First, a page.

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    200 Indian 'illegal immigrants' held in Belgium

    Brussels-London (PTI): About 200 Indian illegal immigrants on their way to the UK were rounded up by Belgian police as they smashed a human trafficking ring arresting 15 people in pre-dawn raids around Brussels.

    Claiming that they have broken up the "core" of the racket, prosecutors said some of the Indians had paid up to 15,500 pounds to be taken to Britain.

    "This morning we executed a series of search warrants to intercept all the suspects. This operation proved this is happening on a large scale, because we found more than 200 illegal Indians," Tim De Wolf, an assistant prosecutor dealing with the case, was quoted as saying by the media.

    The raids in 'safe houses' in and around Brussels were conducted after a year-long police investigation. Some 50 Indians were discovered hiding in a gurdwara in a suburb of Vilvorde, media reports said.

    Police have arrested 15 suspects allegedly involved in people-smuggling. The ring was capable of smuggling thousands of people into the UK every year, de Wolf said.

    "We think we found and identified 15 of the organisers of this smuggling of human beings," he said.

    According to the BBC, the would-be migrants were mainly Indian men aged between 15 and 35, as well as some women and children.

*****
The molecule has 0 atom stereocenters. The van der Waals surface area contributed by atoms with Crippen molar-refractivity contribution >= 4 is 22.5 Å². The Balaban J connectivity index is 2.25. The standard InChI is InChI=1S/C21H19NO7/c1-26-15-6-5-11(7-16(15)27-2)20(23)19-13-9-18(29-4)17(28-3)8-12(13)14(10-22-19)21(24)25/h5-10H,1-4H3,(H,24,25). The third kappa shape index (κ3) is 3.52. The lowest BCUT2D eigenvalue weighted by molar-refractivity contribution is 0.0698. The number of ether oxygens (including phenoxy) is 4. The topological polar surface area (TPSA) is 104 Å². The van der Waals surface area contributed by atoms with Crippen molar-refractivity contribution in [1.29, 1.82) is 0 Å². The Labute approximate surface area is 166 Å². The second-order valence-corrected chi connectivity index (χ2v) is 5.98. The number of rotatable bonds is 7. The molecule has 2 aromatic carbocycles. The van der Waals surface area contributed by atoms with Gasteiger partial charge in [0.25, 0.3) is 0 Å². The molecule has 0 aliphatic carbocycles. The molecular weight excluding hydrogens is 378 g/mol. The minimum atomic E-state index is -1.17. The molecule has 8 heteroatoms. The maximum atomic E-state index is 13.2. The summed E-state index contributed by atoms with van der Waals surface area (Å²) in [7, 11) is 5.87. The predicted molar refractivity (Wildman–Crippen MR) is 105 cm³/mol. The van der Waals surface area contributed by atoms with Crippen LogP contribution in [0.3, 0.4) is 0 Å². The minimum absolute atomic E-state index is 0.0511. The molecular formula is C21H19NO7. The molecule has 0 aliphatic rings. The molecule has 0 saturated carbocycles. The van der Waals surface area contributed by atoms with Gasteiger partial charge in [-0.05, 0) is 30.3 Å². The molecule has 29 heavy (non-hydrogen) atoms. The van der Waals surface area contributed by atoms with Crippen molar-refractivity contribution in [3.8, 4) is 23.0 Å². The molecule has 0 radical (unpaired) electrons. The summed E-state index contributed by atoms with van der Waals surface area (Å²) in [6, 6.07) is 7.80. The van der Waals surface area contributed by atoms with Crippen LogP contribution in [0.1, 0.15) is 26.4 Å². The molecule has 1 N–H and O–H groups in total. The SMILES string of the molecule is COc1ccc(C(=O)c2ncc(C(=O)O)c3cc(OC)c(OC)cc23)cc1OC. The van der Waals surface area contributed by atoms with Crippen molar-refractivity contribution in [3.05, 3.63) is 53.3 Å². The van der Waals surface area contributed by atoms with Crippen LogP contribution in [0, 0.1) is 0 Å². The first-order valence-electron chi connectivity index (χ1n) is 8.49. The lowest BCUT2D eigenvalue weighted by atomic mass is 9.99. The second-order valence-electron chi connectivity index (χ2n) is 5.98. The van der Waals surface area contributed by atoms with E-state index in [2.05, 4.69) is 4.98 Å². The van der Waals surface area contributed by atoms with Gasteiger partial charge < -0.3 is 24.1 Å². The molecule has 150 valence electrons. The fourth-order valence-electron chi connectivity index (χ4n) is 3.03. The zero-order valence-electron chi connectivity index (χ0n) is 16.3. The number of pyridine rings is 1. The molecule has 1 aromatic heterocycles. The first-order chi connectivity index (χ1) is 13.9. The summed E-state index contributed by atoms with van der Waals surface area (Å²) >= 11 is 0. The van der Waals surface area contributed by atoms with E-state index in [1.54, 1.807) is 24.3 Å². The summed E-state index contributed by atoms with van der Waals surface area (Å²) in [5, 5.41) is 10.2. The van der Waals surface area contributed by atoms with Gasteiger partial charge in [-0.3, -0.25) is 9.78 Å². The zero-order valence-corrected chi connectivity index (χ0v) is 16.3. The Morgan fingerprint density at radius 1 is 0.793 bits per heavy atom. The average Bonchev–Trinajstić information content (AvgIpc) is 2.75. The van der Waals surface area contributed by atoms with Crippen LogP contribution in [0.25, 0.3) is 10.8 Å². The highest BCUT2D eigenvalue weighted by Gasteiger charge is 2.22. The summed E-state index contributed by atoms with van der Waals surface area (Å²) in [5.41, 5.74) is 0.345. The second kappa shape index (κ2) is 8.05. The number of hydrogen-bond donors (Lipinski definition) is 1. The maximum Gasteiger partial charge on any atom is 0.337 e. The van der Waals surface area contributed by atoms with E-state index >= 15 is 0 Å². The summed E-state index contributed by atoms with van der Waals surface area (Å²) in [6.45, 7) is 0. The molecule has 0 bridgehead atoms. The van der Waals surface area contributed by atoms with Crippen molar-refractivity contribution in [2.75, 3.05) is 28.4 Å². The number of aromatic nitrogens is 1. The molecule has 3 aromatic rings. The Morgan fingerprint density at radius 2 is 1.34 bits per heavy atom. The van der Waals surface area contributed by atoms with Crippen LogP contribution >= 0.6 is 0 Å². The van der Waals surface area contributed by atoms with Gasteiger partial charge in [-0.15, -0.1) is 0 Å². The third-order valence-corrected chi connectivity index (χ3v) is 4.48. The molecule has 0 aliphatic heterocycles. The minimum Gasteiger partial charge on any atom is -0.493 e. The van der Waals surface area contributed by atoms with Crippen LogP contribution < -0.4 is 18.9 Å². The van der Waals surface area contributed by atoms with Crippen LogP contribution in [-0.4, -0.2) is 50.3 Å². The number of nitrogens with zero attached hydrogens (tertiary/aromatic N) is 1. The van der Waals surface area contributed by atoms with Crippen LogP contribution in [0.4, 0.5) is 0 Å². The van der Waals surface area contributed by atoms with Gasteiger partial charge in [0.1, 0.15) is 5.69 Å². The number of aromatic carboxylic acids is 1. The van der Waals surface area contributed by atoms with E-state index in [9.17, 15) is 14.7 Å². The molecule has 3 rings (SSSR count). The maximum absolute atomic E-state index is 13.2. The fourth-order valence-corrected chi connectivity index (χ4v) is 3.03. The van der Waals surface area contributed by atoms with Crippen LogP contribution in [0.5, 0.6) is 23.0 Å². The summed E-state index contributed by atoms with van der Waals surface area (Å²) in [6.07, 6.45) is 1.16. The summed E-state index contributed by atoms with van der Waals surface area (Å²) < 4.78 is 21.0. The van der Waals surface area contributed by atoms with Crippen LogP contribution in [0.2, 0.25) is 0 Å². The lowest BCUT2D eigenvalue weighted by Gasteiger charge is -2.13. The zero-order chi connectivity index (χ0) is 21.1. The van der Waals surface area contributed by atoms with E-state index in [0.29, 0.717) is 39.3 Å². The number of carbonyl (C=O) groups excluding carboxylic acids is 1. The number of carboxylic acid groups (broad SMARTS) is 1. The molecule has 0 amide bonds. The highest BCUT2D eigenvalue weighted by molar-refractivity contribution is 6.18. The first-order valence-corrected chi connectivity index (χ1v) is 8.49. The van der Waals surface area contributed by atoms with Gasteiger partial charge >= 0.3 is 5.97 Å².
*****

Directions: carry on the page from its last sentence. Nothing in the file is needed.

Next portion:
Most of the migrants were from Punjab, de Wolf said.

    They were being kept in miserable conditions while waiting to be taken on the final leg of their journey.

    "We found 24 people crammed inside one windowless room, measuring around 12 sq metres," he said.

    Two of those arrested were "the brains behind the trafficking operations in Belgium. They controlled a whole series of little groups, sometimes working together, sometimes competing against each other. We hope that we have broken up the core of the network," de Wolf said.

    The arrests came within hours after British Immigration Minister Phil Woolas said the number of migrants allowed into the UK under the points system may have to be reduced because of the economic crisis.

    Woolas told The Times that immigration became an "extremely thorny" subject if people were losing their jobs.

    "It's been too easy to get into this country in the past and it's going to get harder," he said.

    The BBC recently broadcast an undercover investigation that exposed a London-based criminal network which used fake passports, identity documents and human carriers to bring in illegal migrants, mostly from Punjab, into Britain.

    Another recent investigation that set off alarm bells was a documentary titled 'Shores Far Away' by prominent Indian film maker Savyasaachi Jain, who documented the perils and pitfalls of Indians from Punjab who undertake the hazardous illegal journey to Europe with the help of people smugglers.

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